Lindsey German on the state of the race, Swinson’s true colours, and faux antisemitism
There's still a lot of debate about Tuesday’s debate. As usual, the BBC led the way in inanity. Its report on Wednesday morning was that both sides had been more or less equal. But that both Corbyn and Johnson had been laughed at. Are we to take this seriously? Corbyn was laughed at over climate change – presumably by a handful of Tories who don’t think it’s important to worry about the effect of this on the world’s poorest. Johnson got laughed at when he said trust was important, and again at the end when he kept repeating get Brexit done.
But to be honest I’m not sure how much you can say about the outcome of the election by measuring laughter among a partisan audience. Rather better is to judge what people actually say. While the media highlighted a YouGov poll which showed 51-49% overall in favour of Johnson, it also showed, as the Independent pointed out, that Corbyn was well ahead among undecided voters following the debate.
‘Undecided voters gave Jeremy Corbyn a 59-41 per cent lead over Boris Johnson as best performer in last night's ITV general election leaders' debate, according to details of YouGov polling’. Since these are exactly the sorts of people he needs to win over, this is of some significance, as are the various online polls which showed clear majorities for Corbyn. Other figures from the same poll show that in answer to the question of how well or badly do you think [X] performed in tonight's debate, Johnson was Well: 59%, Badly: 41%, while Corbyn was, Well: 67%, Badly 32%.
Labour is still well behind in the polls, and the pound has strengthened in recent days with the growing expectation of a majority Tory government – which even if it is led by a buffoon who wants to ‘get Brexit done’ is still the preferred choice of much of the ruling class. But a recent poll now shows the NHS as the major concern of voters, ahead even of Brexit, which is exactly where Labour wants it to be.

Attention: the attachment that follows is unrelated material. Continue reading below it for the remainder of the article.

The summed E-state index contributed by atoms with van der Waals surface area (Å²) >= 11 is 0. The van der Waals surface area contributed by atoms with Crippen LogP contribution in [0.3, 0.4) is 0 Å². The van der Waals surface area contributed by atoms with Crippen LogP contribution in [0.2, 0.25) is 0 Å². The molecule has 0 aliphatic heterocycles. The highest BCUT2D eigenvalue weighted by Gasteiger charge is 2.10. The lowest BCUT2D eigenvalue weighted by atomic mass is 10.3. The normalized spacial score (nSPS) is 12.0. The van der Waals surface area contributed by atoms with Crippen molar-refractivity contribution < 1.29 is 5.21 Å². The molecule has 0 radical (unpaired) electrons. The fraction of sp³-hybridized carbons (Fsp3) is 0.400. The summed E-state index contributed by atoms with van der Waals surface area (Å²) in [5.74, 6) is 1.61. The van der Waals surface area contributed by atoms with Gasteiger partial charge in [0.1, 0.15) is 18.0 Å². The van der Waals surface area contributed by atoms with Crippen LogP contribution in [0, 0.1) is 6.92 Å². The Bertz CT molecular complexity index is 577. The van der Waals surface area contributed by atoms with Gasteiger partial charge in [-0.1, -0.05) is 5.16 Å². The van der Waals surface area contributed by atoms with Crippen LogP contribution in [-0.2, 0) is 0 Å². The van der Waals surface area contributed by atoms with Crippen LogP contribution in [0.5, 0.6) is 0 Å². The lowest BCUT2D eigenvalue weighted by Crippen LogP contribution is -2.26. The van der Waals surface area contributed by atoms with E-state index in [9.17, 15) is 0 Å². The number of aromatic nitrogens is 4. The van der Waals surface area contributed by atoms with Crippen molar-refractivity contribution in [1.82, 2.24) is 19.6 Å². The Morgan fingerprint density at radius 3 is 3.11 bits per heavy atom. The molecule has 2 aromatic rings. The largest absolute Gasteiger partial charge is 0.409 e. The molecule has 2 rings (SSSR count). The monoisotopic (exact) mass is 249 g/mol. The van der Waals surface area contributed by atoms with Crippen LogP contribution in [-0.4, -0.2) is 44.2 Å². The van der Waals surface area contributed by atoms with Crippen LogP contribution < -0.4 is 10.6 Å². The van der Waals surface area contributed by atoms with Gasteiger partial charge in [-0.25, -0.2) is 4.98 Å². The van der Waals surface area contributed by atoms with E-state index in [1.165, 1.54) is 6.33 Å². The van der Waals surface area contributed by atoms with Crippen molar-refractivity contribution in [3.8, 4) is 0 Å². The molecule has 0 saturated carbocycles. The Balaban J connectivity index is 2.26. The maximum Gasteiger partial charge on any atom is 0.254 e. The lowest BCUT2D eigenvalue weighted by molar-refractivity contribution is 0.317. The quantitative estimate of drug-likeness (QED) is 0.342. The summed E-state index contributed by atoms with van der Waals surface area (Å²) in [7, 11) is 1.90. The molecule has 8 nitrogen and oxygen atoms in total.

And we still have three weeks until the election, weeks in which Labour can make it clear the difference between its policies and those of Johnson. This won’t necessarily be easy, as Johnson is clearly pitching to working class voters, for example with his plan to raise the threshold for National Insurance. So Labour’s manifesto today needs to be very radical, stressing the issues Johnson can’t go with, like nationalisation.
Some people were disappointed that Jeremy wasn’t nastier to Johnson. I think many of us would have been. There is certainly a great deal of criticism that can be levelled at Johnson. I’m not certain Jeremy is the person to do it, though – it isn’t his debating style, and when you try to change your style it doesn’t always work.
Doesn’t mean the rest of us can’t though.
On the button…
Other takeaways from Tuesday night. The Tories really are lowest of the low to convert their twitter account to one which pretended to be a fact checker. They are the pits. Jo Swinson has told us that she will press the nuclear button. Why would we doubt it from this increasingly open Tory? Luckily, a recent report said that the more people saw of Swinson the less they liked her. Good idea to have her picture all over that bus, then. And Adam Price of Plaid Cymru (who used to be a nice anti-war MP) couldn’t answer whether he would prefer Johnson or Corbyn as prime minister. Really?
It's not what you say…
Perhaps the most remarkable controversy from Tuesday night is the one which claims Corbyn was antisemitic by pronouncing Epstein in the wrong way. My understanding of German is that Epstein is pronounced as Jeremy Corbyn pronounced it – similarly to the way Beatles manager Brian Epstein, composer Oscar Hammerstein or scientist Albert Einstein were pronounced. Surely many people do pronounce these names as Jeremy did, without any thought other than that they were trying to pronounce them correctly. They cannot in the remotest way be construed as antisemitic, and shame on those who try to pretend that they are.
As national convenor of the Stop the War Coalition, Lindsey was a key organiser of the largest demonstration, and one of the largest mass movements, in British history.
Her books include ‘Material Girls: Women, Men and Work’, ‘Sex, Class and Socialism’, ‘A People’s History of London’ (with John Rees) and ‘How a Century of War Changed the Lives of Women’.
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